VIEWED from Brussels, the death of Pope John Paul II underlines some differences between the UK and its neighbours. Those differences have had a lasting effect on Britain’s place in the European Union.
European Voice
By Tim King
4/6/05, 5:00 PM CET
Updated 4/12/14, 11:19 AM CET

The Pope’s funeral might have the power to shift the date of the (secular) wedding of the heir to the British throne, but the UK can never properly belong to any family of Catholic nations.

Roman Catholicism shaped the present-day politics of several of the UK’s EU partners, in a way that is not true of Britain. Whereas Catholicism was a dominant political force during the 19th and 20th centuries in continental Europe, it was largely excised from English politics by the end of the 17th century. The work begun by Henry VIII during the 16th century and fought over for the subsequent 150 years, was settled, as it turned out, when a Catholic monarch was replaced by the Protestant William of Orange, a Dutch import. The Catholic faith certainly remained an influence on politics in Ireland and Scotland but in England at least, Catholicism was a minority pursuit (and at various times that minority was persecuted).

What is now the EU was the creation of Roman Catholics: Robert Schuman, Konrad Adenauer, Jean Monnet, Alcide de Gasperi and Walter Hallstein. Roman Catholicism was in at the birth of the EU. Britain was not.

Ernest Bevin, the British foreign secretary at the time of the Schuman Plan, harboured suspicions that the Coal and Steel Community was a Catholic conspiracy. Roy Jenkins, later president of the European Commission, recounts how in 1962 he organised a meeting between Jean Monnet and the then Labour leader, Hugh Gaitskell, in the hope that Monnet would bring Gaitskell round to view the European Economic Community more favourably. “Gaitskell was uncomprehending of Monnet’s faith,” Jenkins wrote later.

The inability to comprehend Catholicism is part of what has made Britain’s dialogue with the EU difficult. (Perhaps to make up for this gap in understanding, a disproportionately high number of diplomats charged with representing Her Majesty’s government in Brussels have been Roman Catholics: Sir Michael Palliser, Sir John Kerr and Sir Stephen Wall.)

Elsewhere in Europe, engaging with Catholicism was a routine part of a political education, even for those fiercely opposed to the Vatican. The influence of Catholicism was not confined to Christian Democracy of the centre-right. Jacques Delors, the French minister who became a dominant Commission president, came out of the Catholic Left: the Jeunesse Ouvrière Chrétien and the Catholic trade union movement in France. But the Left also developed a tradition of anti-clericalism, which was, for instance, a defining feature of the socialist party of Paul-Henri Spaak, the Belgian prime minister, another of the EU’s founding fathers.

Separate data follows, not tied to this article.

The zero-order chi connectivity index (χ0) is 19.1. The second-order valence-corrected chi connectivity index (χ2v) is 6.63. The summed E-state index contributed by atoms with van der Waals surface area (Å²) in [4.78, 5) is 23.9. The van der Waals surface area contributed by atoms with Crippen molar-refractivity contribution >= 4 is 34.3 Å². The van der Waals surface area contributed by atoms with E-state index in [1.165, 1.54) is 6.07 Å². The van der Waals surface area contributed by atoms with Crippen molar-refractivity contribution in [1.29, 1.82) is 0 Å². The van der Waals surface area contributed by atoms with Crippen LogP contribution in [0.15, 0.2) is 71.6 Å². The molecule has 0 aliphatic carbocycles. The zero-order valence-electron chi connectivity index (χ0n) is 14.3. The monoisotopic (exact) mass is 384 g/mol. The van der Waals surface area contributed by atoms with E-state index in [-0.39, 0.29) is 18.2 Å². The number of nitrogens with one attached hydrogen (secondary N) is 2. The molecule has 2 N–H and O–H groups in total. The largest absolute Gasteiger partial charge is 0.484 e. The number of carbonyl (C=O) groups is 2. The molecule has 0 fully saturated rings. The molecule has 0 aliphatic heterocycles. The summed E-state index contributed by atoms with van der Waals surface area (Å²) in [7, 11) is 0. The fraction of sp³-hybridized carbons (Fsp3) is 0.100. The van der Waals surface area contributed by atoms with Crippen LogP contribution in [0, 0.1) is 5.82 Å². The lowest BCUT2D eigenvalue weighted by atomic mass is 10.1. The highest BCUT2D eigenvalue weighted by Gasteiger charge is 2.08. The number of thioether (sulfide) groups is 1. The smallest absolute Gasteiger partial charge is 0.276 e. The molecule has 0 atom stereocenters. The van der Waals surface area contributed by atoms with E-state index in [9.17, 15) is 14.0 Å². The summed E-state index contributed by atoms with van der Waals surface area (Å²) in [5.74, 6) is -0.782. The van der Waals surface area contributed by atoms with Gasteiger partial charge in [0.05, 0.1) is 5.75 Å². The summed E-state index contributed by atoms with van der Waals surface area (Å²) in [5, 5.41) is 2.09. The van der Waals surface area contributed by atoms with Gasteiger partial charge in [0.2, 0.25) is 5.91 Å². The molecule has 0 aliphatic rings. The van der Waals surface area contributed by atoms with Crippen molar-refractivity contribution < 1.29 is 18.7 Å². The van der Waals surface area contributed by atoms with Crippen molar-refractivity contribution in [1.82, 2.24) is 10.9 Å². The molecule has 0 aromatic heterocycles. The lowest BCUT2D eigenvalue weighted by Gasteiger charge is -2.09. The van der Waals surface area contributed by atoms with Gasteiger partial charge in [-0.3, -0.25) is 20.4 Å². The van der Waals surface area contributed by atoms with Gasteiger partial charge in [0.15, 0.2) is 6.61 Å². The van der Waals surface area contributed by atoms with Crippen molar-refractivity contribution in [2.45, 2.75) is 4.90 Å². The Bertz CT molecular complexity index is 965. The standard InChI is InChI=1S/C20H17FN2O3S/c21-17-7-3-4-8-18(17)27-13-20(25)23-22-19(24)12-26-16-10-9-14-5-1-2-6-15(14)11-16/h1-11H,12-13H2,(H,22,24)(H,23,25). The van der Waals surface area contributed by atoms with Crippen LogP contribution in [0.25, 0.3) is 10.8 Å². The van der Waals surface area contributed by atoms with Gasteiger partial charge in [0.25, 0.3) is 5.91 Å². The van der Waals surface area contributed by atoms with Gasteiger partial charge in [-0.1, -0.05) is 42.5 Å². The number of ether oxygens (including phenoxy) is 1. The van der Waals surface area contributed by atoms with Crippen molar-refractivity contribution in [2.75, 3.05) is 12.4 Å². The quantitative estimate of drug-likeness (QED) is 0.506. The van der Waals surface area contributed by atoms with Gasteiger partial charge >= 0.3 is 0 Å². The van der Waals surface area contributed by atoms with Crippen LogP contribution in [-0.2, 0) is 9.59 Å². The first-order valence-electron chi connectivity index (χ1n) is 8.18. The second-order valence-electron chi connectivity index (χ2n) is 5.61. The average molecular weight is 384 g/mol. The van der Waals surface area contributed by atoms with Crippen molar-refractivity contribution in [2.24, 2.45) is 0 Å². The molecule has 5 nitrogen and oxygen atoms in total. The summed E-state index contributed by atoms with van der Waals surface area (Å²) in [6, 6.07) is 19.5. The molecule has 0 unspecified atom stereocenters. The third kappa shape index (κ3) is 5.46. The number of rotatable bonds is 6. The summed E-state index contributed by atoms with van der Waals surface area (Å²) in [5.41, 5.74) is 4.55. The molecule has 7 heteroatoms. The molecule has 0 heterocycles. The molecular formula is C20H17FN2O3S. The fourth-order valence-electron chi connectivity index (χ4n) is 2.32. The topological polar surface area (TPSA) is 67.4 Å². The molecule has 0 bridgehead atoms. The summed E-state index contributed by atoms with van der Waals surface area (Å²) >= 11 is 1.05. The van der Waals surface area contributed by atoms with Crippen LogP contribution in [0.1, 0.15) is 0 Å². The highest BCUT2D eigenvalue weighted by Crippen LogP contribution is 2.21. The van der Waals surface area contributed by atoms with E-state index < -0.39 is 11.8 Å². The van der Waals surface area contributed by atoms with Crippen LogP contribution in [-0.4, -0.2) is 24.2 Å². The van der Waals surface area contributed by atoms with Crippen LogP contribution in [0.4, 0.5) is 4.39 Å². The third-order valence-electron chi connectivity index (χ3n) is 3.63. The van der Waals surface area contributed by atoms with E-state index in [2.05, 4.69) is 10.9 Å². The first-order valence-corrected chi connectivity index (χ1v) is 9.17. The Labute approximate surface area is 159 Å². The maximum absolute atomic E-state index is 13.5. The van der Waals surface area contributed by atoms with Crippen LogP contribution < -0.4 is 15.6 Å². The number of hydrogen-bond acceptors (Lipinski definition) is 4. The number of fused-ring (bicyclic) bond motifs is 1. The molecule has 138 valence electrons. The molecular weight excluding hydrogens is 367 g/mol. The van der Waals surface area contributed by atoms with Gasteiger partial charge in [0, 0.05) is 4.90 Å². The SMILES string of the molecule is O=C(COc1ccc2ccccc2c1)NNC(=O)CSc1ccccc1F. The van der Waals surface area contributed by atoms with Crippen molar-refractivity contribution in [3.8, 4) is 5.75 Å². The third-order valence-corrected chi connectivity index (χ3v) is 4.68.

British socialism, by contrast, has no strong anti-clerical tradition. Nor does British liberalism. Nor is there a counterpart to the tradition of left-wing Catholicism.

The identities of Britain’s political parties are different from those of their counterparts from various EU states. Most obviously, the British Conservative Party sits uncomfortably apart from the European People’s Party (EPP).

Not that the Christian Democracy of today’s EPP is the same as that of Adenauer’s day. A secular managerialism, with a dash of nationalism, characterises nearly all modern politics, left or right. The German Christian Democrats are forsaking their Catholic roots. In Belgium, the francophone Christian Democrats have rebranded themselves as the Centre Démocrate Humaniste. Christian Democracy has fissured repeatedly in Italy. France has always been a bit different because of the obsession with separating church from state but Napoleon did not succeed in extirpating the church and had to settle with Pope Pius VII. Catholicism was the religion of the people, if not of the state. The Roman Catholic Church remains a strong, if divisive, influence in France. In Ireland, the Catholic church is not the force it once was, though the foreign minister, Dermot Ahern, is perceived as being strongly pro-Vatican. In Austria, Spain and Portugal, the Catholic influence on the centre-right is still powerful.

The Vatican’s influence on European politics may now be weaker, but still the imprint is there. There are mainstream newspapers in the likes of Spain and Belgium that are still distinctively Catholic.

All of this matters to Britain and its relations with the EU. The UK talks a different language. It does not share the same assumptions. The UK, for instance, does not suffer the same agonies as some EU states over admitting Turkey to the EU, because it has never accepted the EU as a Catholic construct. It may have signed up to the Treaty of Rome, but it didn’t sign up to Rome.

This non-Catholicism of the UK sets it apart from other pre-2004 members of the EU, save Finland, Sweden and Denmark, and, for other reasons, Greece. (Of the 2004 intake, the most Catholic are perhaps Poland, Slovenia and Malta.)

None of this is to cast judgement on Catholicism as a benign or malign influence. It is merely to observe, with the assistance of events in Rome, that that is the way things are, and that they have made a difference.


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